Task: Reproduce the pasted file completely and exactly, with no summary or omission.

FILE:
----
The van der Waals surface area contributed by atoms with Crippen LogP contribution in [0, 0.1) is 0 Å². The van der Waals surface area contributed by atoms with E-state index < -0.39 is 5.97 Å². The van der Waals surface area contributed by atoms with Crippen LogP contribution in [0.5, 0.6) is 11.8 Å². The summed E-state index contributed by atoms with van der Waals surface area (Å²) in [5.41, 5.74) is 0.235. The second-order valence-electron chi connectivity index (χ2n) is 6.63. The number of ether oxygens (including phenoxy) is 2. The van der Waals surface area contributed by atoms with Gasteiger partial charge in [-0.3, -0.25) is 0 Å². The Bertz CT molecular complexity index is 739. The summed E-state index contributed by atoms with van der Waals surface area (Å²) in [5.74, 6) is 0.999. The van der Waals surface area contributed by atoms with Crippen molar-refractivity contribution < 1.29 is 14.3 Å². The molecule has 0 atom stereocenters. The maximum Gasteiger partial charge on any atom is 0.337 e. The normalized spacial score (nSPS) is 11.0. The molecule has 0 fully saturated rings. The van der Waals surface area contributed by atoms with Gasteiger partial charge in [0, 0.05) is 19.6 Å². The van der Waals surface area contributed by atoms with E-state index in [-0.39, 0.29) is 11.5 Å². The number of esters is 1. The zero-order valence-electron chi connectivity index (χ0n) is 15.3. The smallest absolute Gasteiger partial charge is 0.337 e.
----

The van der Waals surface area contributed by atoms with Crippen LogP contribution in [0, 0.1) is 0 Å². The van der Waals surface area contributed by atoms with E-state index < -0.39 is 5.97 Å². The van der Waals surface area contributed by atoms with Crippen LogP contribution in [0.5, 0.6) is 11.8 Å². The summed E-state index contributed by atoms with van der Waals surface area (Å²) in [5.41, 5.74) is 0.235. The second-order valence-electron chi connectivity index (χ2n) is 6.63. The number of ether oxygens (including phenoxy) is 2. The van der Waals surface area contributed by atoms with Gasteiger partial charge in [-0.3, -0.25) is 0 Å². The Bertz CT molecular complexity index is 739. The summed E-state index contributed by atoms with van der Waals surface area (Å²) in [5.74, 6) is 0.999. The van der Waals surface area contributed by atoms with Crippen molar-refractivity contribution < 1.29 is 14.3 Å². The molecule has 0 atom stereocenters. The maximum Gasteiger partial charge on any atom is 0.337 e. The normalized spacial score (nSPS) is 11.0. The molecule has 0 fully saturated rings. The van der Waals surface area contributed by atoms with Gasteiger partial charge in [0, 0.05) is 19.6 Å². The van der Waals surface area contributed by atoms with E-state index in [-0.39, 0.29) is 11.5 Å². The number of esters is 1. The zero-order valence-electron chi connectivity index (χ0n) is 15.3. The smallest absolute Gasteiger partial charge is 0.337 e.